However, despite this attacking contribution, augmented by a total of 27 goals, there were murmurings about the club hierarchy not being happy with his work rate or attitude (sound familiar?) with Özil revealing in his biography that Mourinho called him a “coward” and “a baby” and said of him:
“You think two beautiful passes are enough… you think you’re so good that 50 per cent is enough.” As so often happens at the soap opera that is the Bernabéu that was the beginning of the end for the player who had also been criticised by the all-powerful president Florentino Perez who labelled him “unprofessional”.
Enter Arsène Wenger and Arsenal who, having just had the shackles of the Emirates Stadium build debt eased, spotted the opportunity to make a statement signing for the first time in many years, Wenger confident in the knowledge that his person-centred approach could coax the best out of Özil.
I remember the day that Özil’s signing was announced, it was Transfer Deadline Day 2013, the day after we had beaten Tottenham 1-0 in the North London Derby, and there was a genuine feeling of excitement and anticipation amongst the Gooner faithful at having signed a bona fide world-class talent, made all the sweeter by the fact that the transfer had been facilitated in no small part by Real Madrid’s swoop for Spurs’ star Gareth Bale.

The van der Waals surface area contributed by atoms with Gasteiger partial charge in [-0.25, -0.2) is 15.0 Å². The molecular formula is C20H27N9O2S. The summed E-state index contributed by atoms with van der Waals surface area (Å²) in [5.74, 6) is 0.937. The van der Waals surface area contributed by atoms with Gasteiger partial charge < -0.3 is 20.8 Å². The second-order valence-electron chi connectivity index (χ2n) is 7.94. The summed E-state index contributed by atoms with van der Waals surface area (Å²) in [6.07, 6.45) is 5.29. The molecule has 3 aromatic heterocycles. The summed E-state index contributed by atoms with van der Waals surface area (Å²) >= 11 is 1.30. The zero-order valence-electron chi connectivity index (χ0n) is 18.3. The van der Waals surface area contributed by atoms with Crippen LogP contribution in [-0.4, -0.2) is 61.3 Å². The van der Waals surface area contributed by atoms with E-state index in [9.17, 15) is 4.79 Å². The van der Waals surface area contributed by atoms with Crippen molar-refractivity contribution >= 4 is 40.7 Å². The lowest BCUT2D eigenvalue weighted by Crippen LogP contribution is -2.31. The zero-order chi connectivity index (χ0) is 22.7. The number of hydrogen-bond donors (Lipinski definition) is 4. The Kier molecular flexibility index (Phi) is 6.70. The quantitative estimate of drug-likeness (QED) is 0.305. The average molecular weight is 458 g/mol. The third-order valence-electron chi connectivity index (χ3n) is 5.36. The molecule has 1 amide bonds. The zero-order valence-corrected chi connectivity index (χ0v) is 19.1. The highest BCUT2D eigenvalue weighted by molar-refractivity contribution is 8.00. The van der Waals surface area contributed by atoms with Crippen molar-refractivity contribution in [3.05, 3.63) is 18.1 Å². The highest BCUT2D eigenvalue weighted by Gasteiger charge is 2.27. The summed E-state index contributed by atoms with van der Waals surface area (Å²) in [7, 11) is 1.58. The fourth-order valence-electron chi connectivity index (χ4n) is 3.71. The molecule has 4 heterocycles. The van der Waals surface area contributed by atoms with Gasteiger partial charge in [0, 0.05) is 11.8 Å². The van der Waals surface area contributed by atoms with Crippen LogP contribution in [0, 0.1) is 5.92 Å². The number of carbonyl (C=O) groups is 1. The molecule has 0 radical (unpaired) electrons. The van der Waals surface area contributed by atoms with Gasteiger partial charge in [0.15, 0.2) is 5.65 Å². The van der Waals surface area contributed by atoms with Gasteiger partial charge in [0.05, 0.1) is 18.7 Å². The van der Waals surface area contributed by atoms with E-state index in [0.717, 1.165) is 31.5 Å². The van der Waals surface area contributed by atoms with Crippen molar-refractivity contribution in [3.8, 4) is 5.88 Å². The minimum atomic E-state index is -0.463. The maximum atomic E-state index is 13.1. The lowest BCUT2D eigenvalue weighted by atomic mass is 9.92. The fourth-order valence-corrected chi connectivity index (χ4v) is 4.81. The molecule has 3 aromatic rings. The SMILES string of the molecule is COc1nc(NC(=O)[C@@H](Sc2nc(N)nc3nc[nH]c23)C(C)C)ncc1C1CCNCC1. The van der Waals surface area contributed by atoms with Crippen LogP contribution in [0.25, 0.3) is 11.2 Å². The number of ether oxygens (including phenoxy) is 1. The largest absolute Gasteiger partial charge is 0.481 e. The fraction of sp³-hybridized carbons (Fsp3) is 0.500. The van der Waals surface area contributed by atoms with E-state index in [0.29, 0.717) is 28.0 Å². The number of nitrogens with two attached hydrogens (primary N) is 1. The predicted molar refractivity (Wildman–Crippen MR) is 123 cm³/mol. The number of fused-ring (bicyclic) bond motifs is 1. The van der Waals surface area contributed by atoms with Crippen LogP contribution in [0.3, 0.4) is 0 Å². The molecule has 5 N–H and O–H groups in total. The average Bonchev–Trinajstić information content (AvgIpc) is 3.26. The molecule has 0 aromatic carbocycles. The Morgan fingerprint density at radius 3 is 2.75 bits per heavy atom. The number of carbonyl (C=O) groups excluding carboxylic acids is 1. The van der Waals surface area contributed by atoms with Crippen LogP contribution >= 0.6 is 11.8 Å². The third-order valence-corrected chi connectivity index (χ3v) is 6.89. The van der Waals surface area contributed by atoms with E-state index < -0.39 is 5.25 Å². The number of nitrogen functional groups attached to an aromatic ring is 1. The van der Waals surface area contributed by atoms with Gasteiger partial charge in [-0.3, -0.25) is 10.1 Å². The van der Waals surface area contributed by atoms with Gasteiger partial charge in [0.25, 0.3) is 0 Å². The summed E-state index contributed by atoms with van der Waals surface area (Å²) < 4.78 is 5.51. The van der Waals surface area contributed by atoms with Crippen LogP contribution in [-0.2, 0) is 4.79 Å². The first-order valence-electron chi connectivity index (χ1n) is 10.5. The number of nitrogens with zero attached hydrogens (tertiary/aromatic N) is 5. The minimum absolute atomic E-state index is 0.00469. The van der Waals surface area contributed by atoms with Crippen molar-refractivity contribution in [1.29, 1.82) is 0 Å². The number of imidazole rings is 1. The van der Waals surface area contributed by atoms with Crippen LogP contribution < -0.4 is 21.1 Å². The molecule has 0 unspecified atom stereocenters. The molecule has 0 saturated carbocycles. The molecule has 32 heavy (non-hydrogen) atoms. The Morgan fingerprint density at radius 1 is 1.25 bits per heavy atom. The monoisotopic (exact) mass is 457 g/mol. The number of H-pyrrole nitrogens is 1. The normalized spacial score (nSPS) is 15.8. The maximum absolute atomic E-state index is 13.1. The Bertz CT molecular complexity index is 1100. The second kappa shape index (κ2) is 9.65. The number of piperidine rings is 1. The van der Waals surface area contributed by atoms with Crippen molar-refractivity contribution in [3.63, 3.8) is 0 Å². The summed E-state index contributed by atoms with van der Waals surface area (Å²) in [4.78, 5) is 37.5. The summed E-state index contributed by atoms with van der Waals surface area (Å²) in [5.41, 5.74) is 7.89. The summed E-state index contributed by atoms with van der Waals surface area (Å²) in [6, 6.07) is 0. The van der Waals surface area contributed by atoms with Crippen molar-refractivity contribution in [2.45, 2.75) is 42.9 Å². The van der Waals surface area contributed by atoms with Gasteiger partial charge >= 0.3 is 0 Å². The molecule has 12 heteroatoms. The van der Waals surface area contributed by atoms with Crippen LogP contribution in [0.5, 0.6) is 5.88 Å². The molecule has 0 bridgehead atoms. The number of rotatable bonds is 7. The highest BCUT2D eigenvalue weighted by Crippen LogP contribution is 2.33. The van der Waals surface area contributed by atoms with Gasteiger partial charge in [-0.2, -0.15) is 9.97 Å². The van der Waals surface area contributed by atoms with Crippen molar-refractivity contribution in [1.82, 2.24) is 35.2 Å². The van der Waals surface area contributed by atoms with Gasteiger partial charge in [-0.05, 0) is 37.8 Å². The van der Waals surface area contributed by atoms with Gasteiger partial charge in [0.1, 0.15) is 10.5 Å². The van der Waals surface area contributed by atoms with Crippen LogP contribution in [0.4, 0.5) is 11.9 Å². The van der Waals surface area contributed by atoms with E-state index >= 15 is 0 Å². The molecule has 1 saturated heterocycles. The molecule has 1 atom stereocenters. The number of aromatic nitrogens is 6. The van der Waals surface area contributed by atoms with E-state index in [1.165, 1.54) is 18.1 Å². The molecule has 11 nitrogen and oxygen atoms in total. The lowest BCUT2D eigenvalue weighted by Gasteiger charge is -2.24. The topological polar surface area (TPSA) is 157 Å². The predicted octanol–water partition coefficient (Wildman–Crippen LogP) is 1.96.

While there were flashes of Özil’s genius during the first seasons at Arsenal, there was also a feeling of being underwhelmed, that the player wasn’t showing all that he was capable of. His languid body language and very apparent lack of work rate led more and more people to wonder if he was actually the real deal, or simply a player capable of sublime pieces of skill but lacking the attitude and application that could transform the Gunners into genuine contenders and establish himself amongst luminaries of the Premier League, European and World football. In an infamous quote, journalist and at-the-time host of Sky Sports’ Sunday Supplement, Neil Ashton, accused Özil of “nicking a living”.
During the continued decline of the later Wenger years and through the tactically-muddled tenure of Unai Emery, Özil progressed from being indulged to being left out of the tougher away games, to eventually becoming more and more peripheral and eventually left out of the side altogether despite signing that oh-so-controversial new contract in January 2018. There was a brief attempt to reengage Özil by new boss Mikel Arteta in his first ten games in charge, but since then he has fallen out of favour again and has not featured at all since the restart in June.
Quite where Özil goes from here is anyone’s guess. There have been rumours of interest from the Middle East, China, Turkey and, one presumes, the MLS but the fact that he is willing to continue to pocket his cash, or as he puts it to “keep fighting” for a place rather than seek a new challenge, once again calls into question his motivation.